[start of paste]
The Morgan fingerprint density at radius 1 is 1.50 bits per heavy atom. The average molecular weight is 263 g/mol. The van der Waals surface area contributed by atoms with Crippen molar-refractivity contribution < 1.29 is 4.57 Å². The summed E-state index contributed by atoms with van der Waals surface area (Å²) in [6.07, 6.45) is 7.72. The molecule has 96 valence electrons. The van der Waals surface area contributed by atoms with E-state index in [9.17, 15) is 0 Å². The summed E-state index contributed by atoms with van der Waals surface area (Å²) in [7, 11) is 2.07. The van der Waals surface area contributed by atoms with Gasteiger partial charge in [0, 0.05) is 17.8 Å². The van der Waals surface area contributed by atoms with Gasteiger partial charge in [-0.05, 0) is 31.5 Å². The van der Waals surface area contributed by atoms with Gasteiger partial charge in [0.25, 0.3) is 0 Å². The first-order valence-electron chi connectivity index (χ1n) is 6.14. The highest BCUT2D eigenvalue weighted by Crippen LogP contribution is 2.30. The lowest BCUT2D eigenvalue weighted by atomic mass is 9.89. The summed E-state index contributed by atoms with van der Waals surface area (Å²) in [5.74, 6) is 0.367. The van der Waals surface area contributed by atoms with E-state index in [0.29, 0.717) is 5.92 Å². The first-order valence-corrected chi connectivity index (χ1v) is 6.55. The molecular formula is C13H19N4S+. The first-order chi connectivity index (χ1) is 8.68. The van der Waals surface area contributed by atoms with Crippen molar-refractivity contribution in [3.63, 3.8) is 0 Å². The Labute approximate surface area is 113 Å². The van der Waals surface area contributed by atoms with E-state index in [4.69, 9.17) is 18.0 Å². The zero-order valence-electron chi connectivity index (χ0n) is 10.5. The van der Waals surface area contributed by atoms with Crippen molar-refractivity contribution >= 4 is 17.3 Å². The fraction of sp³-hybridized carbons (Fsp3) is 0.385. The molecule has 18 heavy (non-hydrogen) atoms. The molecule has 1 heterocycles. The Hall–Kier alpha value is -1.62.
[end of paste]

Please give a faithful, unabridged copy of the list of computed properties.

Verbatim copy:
The Morgan fingerprint density at radius 1 is 1.50 bits per heavy atom. The average molecular weight is 263 g/mol. The van der Waals surface area contributed by atoms with Crippen molar-refractivity contribution < 1.29 is 4.57 Å². The summed E-state index contributed by atoms with van der Waals surface area (Å²) in [6.07, 6.45) is 7.72. The molecule has 96 valence electrons. The van der Waals surface area contributed by atoms with E-state index in [9.17, 15) is 0 Å². The summed E-state index contributed by atoms with van der Waals surface area (Å²) in [7, 11) is 2.07. The van der Waals surface area contributed by atoms with Gasteiger partial charge in [0, 0.05) is 17.8 Å². The van der Waals surface area contributed by atoms with Gasteiger partial charge in [-0.05, 0) is 31.5 Å². The van der Waals surface area contributed by atoms with Gasteiger partial charge in [0.25, 0.3) is 0 Å². The first-order valence-electron chi connectivity index (χ1n) is 6.14. The highest BCUT2D eigenvalue weighted by Crippen LogP contribution is 2.30. The lowest BCUT2D eigenvalue weighted by atomic mass is 9.89. The summed E-state index contributed by atoms with van der Waals surface area (Å²) in [5.74, 6) is 0.367. The van der Waals surface area contributed by atoms with E-state index in [0.29, 0.717) is 5.92 Å². The first-order valence-corrected chi connectivity index (χ1v) is 6.55. The molecular formula is C13H19N4S+. The first-order chi connectivity index (χ1) is 8.68. The van der Waals surface area contributed by atoms with Crippen molar-refractivity contribution in [3.63, 3.8) is 0 Å². The Labute approximate surface area is 113 Å². The van der Waals surface area contributed by atoms with E-state index in [4.69, 9.17) is 18.0 Å². The zero-order valence-electron chi connectivity index (χ0n) is 10.5. The van der Waals surface area contributed by atoms with Crippen molar-refractivity contribution >= 4 is 17.3 Å². The fraction of sp³-hybridized carbons (Fsp3) is 0.385. The molecule has 18 heavy (non-hydrogen) atoms. The molecule has 1 heterocycles. The Hall–Kier alpha value is -1.62.